Meet Marie Templo-Capule, our new reference librarian.
She has more than 10 years of experience in law library public services. Before joining TJSL, she was the Collection Development and Reference Librarian at Thomas M. Cooley Law School in Michigan. She also served as the Tax Research Specialist for the Taxation LL.M. program. She has taught print and electronic legal research for Research and Writing, Advanced Research and Writing, Scholarly Writing, Moot Court, Pre-Trials Skills, Estate Planning, and Tax Research.
She received her Juris Doctor from Thomas M. Cooley Law School and earned an LL.M. in Taxation at NYU School of Law. While working as the Tax Research Specialist in Cooley, she decided to pursue her Masters of Library and Information Science at Wayne State University in Detroit, Michigan. She is an active member of the California and Michigan Bars.
Aside from helping faculty and students with their research and reference questions, she will teach the Advanced Legal Research class. She also looks forward to working closely with the Graduate Program at TJSL.
If you don’t see her at the reference desk, please stop by in her office, Room 455, she is available to help you with your legal research.
What’s New in the Library
Legal Research Classes
Upcoming Mini-Classes at the Library 4th Floor Learning Center
Lexis Advance Training
Enjoy free lunch while learning how to use Lexis Advance.
Sept. 26 @ noon
* Space & food is limited so please pre-register at http://www.lexisnexis.com/lawschool
* All who attend will also receive 400 points (equivalent to a $5 Amazon/iTunes/Starbucks gift card)
Reminder! Please be respectful of your fellow students and maintain silence in Library on the 5th floor.
Hello from the library. We would like to welcome the new 1Ls and welcome back our 2Ls and 3Ls. Click the image above to see a larger version.
Please view this presentation as a reminder of what is available to you in the library and whom to contact about research, jobs and general inquiries (Leigh Inman, Interim Director).
To help you along your path to success, this semester, we have new mini-classes for you. The schedule is shown below. Please sign-up for mini-classes on the Legal Research Training TWEN page. Click on the schedule below to see a larger version.
Please be aware of our new noise policy. The noise map will show you where you can expect to find quiet study space (Tip: It’s towards the rear of the library on the 5th floor). Click on the noise map below to see a larger version.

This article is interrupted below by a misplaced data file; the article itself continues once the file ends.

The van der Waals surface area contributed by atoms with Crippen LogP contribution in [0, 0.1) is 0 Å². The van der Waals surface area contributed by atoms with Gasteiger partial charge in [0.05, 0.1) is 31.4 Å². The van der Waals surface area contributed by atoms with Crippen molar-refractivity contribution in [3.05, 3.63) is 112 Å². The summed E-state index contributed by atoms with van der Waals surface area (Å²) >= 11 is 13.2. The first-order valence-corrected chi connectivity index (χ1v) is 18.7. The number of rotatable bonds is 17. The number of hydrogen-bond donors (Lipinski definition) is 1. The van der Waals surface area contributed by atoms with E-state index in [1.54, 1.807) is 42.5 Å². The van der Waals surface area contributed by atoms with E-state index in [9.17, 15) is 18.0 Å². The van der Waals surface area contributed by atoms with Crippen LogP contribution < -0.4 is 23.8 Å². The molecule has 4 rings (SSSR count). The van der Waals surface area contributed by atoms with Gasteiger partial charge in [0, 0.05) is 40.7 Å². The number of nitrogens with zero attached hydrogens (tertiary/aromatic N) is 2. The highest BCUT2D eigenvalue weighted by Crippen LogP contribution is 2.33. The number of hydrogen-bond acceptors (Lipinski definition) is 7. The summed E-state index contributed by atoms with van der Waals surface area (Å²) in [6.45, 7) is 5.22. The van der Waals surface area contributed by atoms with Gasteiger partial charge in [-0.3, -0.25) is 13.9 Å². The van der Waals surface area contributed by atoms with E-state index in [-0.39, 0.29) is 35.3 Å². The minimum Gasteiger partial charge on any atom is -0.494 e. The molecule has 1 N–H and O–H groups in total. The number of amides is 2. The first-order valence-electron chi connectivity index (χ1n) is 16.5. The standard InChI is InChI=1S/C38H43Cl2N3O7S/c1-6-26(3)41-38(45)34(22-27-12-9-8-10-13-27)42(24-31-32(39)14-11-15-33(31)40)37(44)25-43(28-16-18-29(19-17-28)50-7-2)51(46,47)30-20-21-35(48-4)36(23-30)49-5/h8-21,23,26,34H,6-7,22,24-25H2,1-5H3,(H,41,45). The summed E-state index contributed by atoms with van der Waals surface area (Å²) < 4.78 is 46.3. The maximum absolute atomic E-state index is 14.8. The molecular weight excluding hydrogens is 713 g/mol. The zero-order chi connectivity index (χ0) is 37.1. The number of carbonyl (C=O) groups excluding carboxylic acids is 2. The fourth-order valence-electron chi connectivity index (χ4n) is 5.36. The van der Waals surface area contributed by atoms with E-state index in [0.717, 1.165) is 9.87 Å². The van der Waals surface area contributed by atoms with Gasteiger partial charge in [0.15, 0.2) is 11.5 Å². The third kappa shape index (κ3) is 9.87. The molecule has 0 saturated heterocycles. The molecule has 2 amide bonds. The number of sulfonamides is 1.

Right around now, many of you are trying to choose paper topics for your final papers or for law review. Once you have a topic, you will be doing preemption checks to ensure that no one else has written on your topic. You will also want to do a literature review to find everything written on your topic.
Some people have come to get extra training in legal research to help with this paper writing process. Find the Legal Research Training page on TWEN and use the sign-up sheets to sign up for a training session. Email reference librarian Catherine Deane with any questions.
Here are my top five tips for finding a paper topic:
- Check to see if there is a Research Guide on your topic that provides links to relevant news sources
- Know where the Databases are on the TJSL Library Home Page, log in with your network ID and check to see if there are any BNA databases that cover your subject: Hint: Look for circuit splits eg in BNA United States Law Week
- Check out ABA Blawgs and read any frequently and recently updated blogs on your topic
- Check out reputable news sources such as: The New York Times, The Wall Street Journal, BBC News, NPR News
- Check out the websites of relevant organizations and look for recent reports, eg. United Nations, International Labor Organization, Amnesty International
Once you have selected a topic, you will want to find all relevant literature on your topic. This is partly so that you can make sure no one else has written exactly on your topic, and partly to have a body of literature to build on when you make your own argument.
Consider using a model like the Steven Toulmin Model to analyze the articles and organize your argument.
The law library’s guide, Exam Study Materials at TJSL lists books on exam taking, and lists study aids available in the library for various courses such as Civil Procedure, Professional Responsibility and Torts.
Law school exam advice from the blogosphere:
Exam Prep Made Simple: Organize Your Thoughts – The Girl’s Guide to Law School
It’s Thanksgiving, Should You Be Flipping Out About Exams? – The Girl’s Guide to Law School
Common Errors in Exam Study – Amy Jarmon, Law School Academic Support Blog
Some Quotes to Keep in Mind - Law School Academic Support Blog
Law School Exam Tips – Law School Academic Support Blog
Posted in 1Ls, Business & Entrepreneurship, California Law, Civil Procedure, Constitutional Law, Contract Law, Corporations Law, Criminal Law, Criminal Procedure, Education Law, Employment Law, Environmental Law, General, Information Resources, Intellectual Property, International Law, Law School, Library, Patent Law, Property Law, Study Aids, Tax Law, Thomas Jefferson School of Law, Torts
Tagged Law Students, library
Photo Courtesy Alexander Henning Drachmann
You can have a say in how and when you learn how to conduct legal research.
Check out this new 10 question survey prepared by the TJSL librarians.
Let your voice be heard on when, where, and how you would like to learn how to do legal research?
Do you want a mini-class right a few weeks before your final paper is due?
Do you want a legal research boot camp over the break?
Do you want to wait until you are an alumni, doing research for your new boss?
When would you like to learn legal research skills?